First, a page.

“Before awarding the grant, NSF questioned Xiao about any current or pending funding from ‘worldwide sources,’ including specifically whether he held any position outside of the United States or had obtained funding from non-U.S. funding sources. The indictment accuses Xiao of falsely reporting to NSF that he had nothing else to disclose.”

Xiao remains on paid administrative leave from the university, which launched an investigation after his indictment.

In 2018, Trump implemented a program to combat Chinese spying. Biden’s DOJ just cancelled it

February 27, 2022

The following contains editorial content which is the opinion of the writer. 

WASHINGTON, DC – You honestly cannot make this stuff up. Law Enforcement Today has reported a number of times on Chinese nationals conducting spying operations against the United States, typically as part of colleges and universities.

Now, in what can only be described as a bizarre and tone deaf move, the Biden Justice Department has halted the Trump-era “China Initiative.” Seriously, if Donald Trump had found the cure for cancer, Biden would find a way to reverse it, such is his blind spot where it comes to the 45th president.

Fox News reported that the DOJ announced on Wednesday they are putting a halt to the “China Initiative” which was designed to prevent spying by the Chinese Communist Party and instead said they were launching what they called a new “broader approach.”

Trump launched the program in 2018 in order to protect U.S. security interests against Chinese spying, which was taking place primarily on U.S. intellectual property and in academia.

According to the DOJ website, the program was designed for “identifying and prosecuting those engaged in trade secret theft, hacking, and economic espionage,” as well as “protecting our critical infrastructure against external threats through foreign direct investment and supply chain compromises.”

News of the DOJ’s short-sighted move was met with disgust from some experts on China, who claimed the move meant it was now “open season on Americans.”

Columnist and author Gordon Chang spoke to Fox News Digital in response to the announcement. He said:

“China is stealing hundreds of billions of dollars of U.S. intellectual property each year.

“John Ratcliffe, when he was director of national intelligence, estimated it was about $500 billion annually. So China should be the focus of U.S. efforts and now to drop the China Initiative sends a message to Beijing and everyone else that it’s open season on Americans.

“It seems it’s become politically incorrect to go after China’s spies, so this is inexplicable in my view.”

Biden’s feckless, incompetent boob of an attorney general, Merrick Garland, as well as the equally incompetent Biden administration have been under pressure from activists and faculty at some universities over the program. They claim it’s “hurting” U.S. competitiveness in research and disproportionately targeting people based on race.

Michael German and Alex Liang, authors from the far-left, George Soros-funded Brennan Center, had this to say:

“To be clear, China poses a legitimate threat of espionage that the Justice Department and FBI must take seriously.

“But too often, the Justice Department has brought cases under the China Initiative that have not targeted espionage or intellectual property theft by Chinese spies, but minor administrative violations by scientists of Chinese ancestry who are not suspected of affiliation with the Chinese government.”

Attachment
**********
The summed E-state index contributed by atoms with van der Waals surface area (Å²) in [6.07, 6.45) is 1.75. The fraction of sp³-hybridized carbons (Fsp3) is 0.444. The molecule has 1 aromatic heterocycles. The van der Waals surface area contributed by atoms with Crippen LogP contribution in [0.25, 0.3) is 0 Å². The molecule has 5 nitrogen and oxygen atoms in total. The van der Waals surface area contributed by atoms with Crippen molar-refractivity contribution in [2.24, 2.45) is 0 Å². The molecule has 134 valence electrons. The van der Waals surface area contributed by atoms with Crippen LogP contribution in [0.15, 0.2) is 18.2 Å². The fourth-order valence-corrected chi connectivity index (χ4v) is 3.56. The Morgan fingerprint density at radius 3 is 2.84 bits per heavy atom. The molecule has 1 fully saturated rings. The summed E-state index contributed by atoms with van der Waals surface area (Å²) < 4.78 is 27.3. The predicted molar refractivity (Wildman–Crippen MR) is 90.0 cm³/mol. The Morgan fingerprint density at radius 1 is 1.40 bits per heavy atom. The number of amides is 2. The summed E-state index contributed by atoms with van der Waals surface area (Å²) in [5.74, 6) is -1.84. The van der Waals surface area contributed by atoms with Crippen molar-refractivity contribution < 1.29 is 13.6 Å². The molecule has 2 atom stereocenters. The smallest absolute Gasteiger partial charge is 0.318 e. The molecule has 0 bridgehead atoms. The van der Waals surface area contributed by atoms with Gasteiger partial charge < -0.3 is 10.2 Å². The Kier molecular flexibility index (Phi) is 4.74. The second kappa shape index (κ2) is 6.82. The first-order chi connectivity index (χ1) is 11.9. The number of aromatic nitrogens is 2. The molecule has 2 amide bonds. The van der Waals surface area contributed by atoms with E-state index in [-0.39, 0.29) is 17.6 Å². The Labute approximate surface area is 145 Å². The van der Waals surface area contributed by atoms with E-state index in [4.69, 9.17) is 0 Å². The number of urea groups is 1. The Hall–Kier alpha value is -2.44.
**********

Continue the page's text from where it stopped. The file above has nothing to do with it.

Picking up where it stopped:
In response, Chang was apoplectic. He told Fox News Digital:

“That’s crap.

“Look, the reason they went after academics on technical charges was because making an espionage or treason case was too hard. So what they did was they felt the best use of prosecutorial resources was to go for the easy convictions. That’s not to say that these individuals were not guilty of serious crimes.”

Chang continued, explaining that China operates under a system where no citizen may refuse the government’s demand to spy on their behalf, meaning that all Chinese nationals are legitimate targets for inquiry. Chang said:

“It’s not about race. It’s about China forcing them to commit acts of espionage. The other thing is we know China targets American nationals of Chinese descent, and so again every ethnic Chinese is a legitimate target of counterespionage efforts because China has made them so. So, let’s drop this political wokeism. Let’s start defending our country because we’re going to lose it if we don’t.”

Meanwhile, writer and policy expert Ying Ma told Fox that even an appearance of race-based targeting is “unhelpful and undesirable,” while warning the threats from China are real. Ma said:

“The government that most aggressively targets Americans of Chinese descent is China’s. Unfortunately, some individuals are in fact susceptible—whether due to greed or a misplaced sense of Chinese nationalism, or both. Look at Eileen Gu betraying the United States at the Winter Olympics.”

“The threats from China are real. Let’s hope the Justice Department will find a more effective way than the China Initiative against espionage and the theft of American scientific research.”

One author referred to the decision as a potential disaster for the United States. Michael Pillsbury, author of “The Hundred-Year Marathon: China’s Secret Strategy to Replace America as the Global Superpower,” said:

“This is clearly pouring cold water on individual FBI agents in the field. If this is interpreted to mean give Chinese technology cases a lower priority, it’s going to be a disaster.”

Fox reached out to the FBI for comment, however they didn’t immediately respond.

Congress is in the midst of passing legislation to oppose China, however House and Senate Democrats cannot agree on what should be included. Political leaders hope to reach a compromise and get something to Biden’s desk in the coming months.

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The post Busted: Math professor convicted by federal jury for hiding China ties to score taxpayer funding appeared first on Law Enforcement Today.